Living in one of the richest countries of the world has a lot of benefits – no doubt. The “drawbacks” of this can mainly be attributed to the fact that the price of work is to high for those results that can be produced somewhere else on the world for less money. Of course, this is especially true for the IT industry, as the costs for transporting the results of this work (software and services) over the internet are very, very low.

When I ran the software engineering business unit at my former company, we made a first attempt to get in touch with offshoring as a concept in 2007, but decided to back away from that strategy. In retrospect, that may have been for the wrong reasons and I think, I approached it with the wrong mindset.

The truth is, offshoring is not very different from other trends in the IT industry. For years we have seen new layers of abstraction in the form of new programming languages (Assembler, C, C++, C#), runtime platforms (Mainframe, Unix, Windows, COM, .NET), and frameworks (JSP, Struts, ASP.NET WebForms, Modern MVC Frameworks) that incorporated the learnings of its predecessors and added an additional layer of indirection to safe time and money.

Offshoring is basically the same, although it is applied in a different area, namely organizational structure, processes, people, and skills. The fact is, there are certain types of work you can outsource (and thereby offshore) pretty good, if you can clarify the outcome to a degree that is sufficient to let someone else carry out the work. This, of course, raises the bar for consultants and local software developers significantly. It is no longer enough to be able to complete relatively simple tasks like HTML development very quickly, you now have to explain someone what result you want and give him all the information available to fulfill your expectations. This calls for management and people skills, and it demands good judgment in terms of business value and strategic thinking.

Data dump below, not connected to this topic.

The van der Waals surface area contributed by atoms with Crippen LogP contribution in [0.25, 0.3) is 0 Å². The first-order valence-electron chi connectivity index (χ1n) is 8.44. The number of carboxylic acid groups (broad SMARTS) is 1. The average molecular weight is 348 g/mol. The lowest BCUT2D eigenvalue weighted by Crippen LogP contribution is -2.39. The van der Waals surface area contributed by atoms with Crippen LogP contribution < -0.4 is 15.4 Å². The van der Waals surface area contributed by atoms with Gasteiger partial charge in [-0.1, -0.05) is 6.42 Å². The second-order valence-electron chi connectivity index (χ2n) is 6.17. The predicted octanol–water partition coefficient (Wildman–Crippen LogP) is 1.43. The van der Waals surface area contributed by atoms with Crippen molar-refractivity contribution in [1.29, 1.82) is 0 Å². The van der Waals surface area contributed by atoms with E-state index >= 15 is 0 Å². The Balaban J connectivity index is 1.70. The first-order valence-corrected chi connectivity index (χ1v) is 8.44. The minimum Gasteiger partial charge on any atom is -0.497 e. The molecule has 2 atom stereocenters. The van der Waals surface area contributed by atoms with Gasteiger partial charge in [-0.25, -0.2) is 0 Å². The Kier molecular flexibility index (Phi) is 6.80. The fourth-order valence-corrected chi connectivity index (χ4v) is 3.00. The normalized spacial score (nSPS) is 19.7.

In addition to that, there are types of work you will never be able to “offshore” somewhere else. This starts especially with a good relationship to your customers, partners and suppliers, continues with strategic consulting, business analysis, requirements engineering, software architecture, project management, and ends with certain types of development, testing and deployment. Having said that, there are of course a lot of tasks that can and should be put into action by an inexpensive work force if the outcome meets the demands in terms of quality and delivery performance.

Therefore, one of the biggest challenges for successful organizations in this decade will be to a) find the right kind of work that can be delegated to offshore resources, b) hire the right people in a low cost country and integrate them as part of a global team, c) create a culture of trust and performance among your distributed work force, d) help your local people to define the outcome they need in a way that guarantees good results and e) educate your staff to delegate and manage their remote counterparts effectively and efficiently.

Of course, this will especially be difficult for smaller organizations that currently rely on a local work force and lack the right connections to important peers in India or on the Philippines. But it is nevertheless a problem they will have to address with the right mindset as soon as possible.